Strangely enough, it appears there are fewer people in the American-built supercar market than Chrysler had thought. Accordingly, Chrysler has cut SRT Viper production by a third.
The company’s Conner Avenue Assembly Plant in Detroit will go from building nine Vipers a day to just six and the extra workers will be reassigned to other Chrysler plants, Automotive News (sub. required) reports.
Slow sales, a growing inventory, and the onset of cold weather were factors in the decision.
The Viper was completely redesigned for the 2013 model year, but difficulties in achieving internal quality standards delayed the car’s arrival in dealerships. Chrysler had hoped to start shipping cars late last year, but the first Vipers weren’t sent to dealers until April 2013, according to SRT chief Raplh Gilles.
Production was originally to be limited to 2,000 units per year. Chrysler built 805 Vipers for the 2013 model year. Vipers currently coming off the production line are now market as 2014 models.
Since the first sale was recorded in February, Chrysler has sold 426 Vipers in the United States. This doesn’t sound so bad until you learn that dealers have another 565 currently in stock. That equates to a 289-day supply of unsold cars. Yipes.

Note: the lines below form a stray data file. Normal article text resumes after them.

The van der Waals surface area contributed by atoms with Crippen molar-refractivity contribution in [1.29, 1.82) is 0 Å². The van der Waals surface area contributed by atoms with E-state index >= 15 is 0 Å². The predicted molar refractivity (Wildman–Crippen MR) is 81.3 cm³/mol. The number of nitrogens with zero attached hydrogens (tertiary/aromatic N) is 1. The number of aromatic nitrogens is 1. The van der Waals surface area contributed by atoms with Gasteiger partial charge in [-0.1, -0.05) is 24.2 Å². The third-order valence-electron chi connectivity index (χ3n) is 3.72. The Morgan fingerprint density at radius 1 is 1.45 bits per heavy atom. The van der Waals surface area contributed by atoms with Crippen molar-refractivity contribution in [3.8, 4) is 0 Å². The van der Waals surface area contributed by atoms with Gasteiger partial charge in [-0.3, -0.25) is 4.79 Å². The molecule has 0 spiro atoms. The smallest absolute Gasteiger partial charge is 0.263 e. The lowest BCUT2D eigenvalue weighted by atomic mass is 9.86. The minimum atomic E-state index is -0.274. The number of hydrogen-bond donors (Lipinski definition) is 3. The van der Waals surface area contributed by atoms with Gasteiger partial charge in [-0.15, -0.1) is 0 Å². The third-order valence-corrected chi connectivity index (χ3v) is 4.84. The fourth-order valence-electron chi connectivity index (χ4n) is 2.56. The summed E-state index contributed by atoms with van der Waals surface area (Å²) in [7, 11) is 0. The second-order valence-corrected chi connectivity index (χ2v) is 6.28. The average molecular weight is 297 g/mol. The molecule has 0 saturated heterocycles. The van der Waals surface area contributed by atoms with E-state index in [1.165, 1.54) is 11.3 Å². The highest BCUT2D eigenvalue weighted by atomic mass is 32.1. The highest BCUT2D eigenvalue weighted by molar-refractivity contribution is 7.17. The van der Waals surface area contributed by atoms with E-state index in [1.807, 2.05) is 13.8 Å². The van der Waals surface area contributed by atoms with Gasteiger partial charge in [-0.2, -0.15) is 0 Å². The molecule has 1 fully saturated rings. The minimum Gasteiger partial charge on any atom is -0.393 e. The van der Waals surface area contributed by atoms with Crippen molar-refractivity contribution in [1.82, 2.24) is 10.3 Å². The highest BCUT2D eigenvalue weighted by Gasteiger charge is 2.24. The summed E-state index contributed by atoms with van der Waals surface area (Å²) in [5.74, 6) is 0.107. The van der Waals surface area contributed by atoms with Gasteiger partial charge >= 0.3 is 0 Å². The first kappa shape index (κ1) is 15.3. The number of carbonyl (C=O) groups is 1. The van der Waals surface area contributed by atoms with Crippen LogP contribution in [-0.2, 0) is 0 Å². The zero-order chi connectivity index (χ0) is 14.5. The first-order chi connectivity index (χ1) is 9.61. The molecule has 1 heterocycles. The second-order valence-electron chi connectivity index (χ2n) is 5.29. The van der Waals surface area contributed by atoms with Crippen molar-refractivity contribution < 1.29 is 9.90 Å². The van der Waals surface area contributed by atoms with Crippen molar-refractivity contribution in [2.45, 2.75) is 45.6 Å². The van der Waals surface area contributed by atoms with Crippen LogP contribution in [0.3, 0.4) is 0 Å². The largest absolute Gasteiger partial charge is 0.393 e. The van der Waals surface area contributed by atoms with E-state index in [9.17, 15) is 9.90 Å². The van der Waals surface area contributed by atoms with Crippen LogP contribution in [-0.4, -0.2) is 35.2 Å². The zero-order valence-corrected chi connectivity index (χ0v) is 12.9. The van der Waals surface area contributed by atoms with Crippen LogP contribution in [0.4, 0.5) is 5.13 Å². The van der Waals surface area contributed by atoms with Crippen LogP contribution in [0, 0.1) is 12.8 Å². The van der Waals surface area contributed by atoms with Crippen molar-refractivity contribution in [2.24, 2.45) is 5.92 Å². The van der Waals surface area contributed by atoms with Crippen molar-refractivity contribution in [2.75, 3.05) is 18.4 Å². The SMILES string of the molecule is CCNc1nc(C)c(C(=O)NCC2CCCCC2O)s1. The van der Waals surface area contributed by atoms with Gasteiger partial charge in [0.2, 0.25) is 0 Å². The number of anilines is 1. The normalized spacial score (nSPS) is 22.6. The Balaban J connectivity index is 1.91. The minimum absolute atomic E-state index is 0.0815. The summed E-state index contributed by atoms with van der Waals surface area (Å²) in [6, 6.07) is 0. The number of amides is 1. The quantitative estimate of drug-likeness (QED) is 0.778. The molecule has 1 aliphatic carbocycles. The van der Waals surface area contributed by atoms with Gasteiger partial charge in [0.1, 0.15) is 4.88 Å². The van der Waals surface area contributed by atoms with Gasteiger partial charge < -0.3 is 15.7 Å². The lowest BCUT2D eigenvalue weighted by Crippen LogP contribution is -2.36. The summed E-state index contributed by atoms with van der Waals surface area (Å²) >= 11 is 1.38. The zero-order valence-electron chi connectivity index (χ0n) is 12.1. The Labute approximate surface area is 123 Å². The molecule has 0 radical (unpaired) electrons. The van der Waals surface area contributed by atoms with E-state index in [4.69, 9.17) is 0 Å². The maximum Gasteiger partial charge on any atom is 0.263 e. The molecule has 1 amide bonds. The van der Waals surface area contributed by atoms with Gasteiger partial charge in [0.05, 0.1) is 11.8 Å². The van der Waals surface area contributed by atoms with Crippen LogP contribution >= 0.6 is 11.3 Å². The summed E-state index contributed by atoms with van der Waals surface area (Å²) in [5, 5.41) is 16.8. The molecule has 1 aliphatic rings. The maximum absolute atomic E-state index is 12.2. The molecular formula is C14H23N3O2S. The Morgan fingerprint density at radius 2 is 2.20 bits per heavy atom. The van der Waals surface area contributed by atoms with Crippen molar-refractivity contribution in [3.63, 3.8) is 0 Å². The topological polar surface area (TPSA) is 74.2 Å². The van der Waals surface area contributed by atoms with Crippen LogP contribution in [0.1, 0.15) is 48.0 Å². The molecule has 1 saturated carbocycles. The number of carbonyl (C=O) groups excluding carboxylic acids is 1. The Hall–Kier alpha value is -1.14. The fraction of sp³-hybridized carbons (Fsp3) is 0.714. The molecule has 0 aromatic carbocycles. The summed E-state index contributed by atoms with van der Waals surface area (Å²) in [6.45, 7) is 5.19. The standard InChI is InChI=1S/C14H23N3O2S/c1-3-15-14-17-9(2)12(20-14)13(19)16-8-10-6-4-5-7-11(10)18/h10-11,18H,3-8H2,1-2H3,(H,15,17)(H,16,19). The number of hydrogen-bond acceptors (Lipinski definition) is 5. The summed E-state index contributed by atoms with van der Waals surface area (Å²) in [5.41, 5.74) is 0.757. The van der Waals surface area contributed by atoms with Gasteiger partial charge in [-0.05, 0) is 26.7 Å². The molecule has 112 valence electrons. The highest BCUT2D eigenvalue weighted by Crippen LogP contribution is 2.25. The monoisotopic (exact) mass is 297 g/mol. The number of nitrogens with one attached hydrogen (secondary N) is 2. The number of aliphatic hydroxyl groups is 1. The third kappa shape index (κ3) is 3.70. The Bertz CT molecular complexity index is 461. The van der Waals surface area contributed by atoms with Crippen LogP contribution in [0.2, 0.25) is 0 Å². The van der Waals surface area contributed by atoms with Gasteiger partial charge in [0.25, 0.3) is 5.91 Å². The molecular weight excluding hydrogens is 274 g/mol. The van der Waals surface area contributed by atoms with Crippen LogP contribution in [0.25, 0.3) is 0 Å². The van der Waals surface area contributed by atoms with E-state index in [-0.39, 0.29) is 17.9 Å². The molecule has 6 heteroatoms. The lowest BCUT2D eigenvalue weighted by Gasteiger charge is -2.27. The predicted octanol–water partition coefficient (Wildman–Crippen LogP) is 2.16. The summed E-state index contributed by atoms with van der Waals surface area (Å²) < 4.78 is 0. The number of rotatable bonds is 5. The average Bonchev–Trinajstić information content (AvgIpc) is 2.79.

Gilles said the company has received 2,000 dealer and customer orders for the Viper this year. Orders do the company no good, though, if it can’t get rid of its current inventory.
With snowy weather approaching, the Viper will probably loose what little sales momentum it had gained during the summer months. With a 640 horsepower, 8.4-liter V10 and rear-wheel drive, it’s not an ideal winter car.
Unless, that is, you live in Florida.
SRT will reportedly visit dealers in the Southeast – where much of the unsold Viper inventory is located – and offer test drives in factory-owned cars. Dealers are often reluctant to let customers drive cars from their own stock.
Considering the 2014 Viper’s base price of $104,480, that’s understandable. Dealers are also asked to pay a $25,000 fee and undergo special training to sell the car.
Past Vipers have always been an acquired taste. As, you know, they’d set themselves on fire and such.
Viper, formerly under the Dodge moniker, has long been known for its no-nonsense, sharp-edge character. It had all of the performance of European exotics, but none of the luxury. Like a snake, they would bite if you weren’t careful.
The redesigned 2013 Viper was supposed to keep that edge while making things a little more bearable for the owner. Electronic stability control is now standard (thanks to a federal mandate) and the interior is supposed to bring the Viper up to the standards of comparable cars from Ferrari and Porsche. Has it worked? Well, if sales are any indication, it hasn’t.
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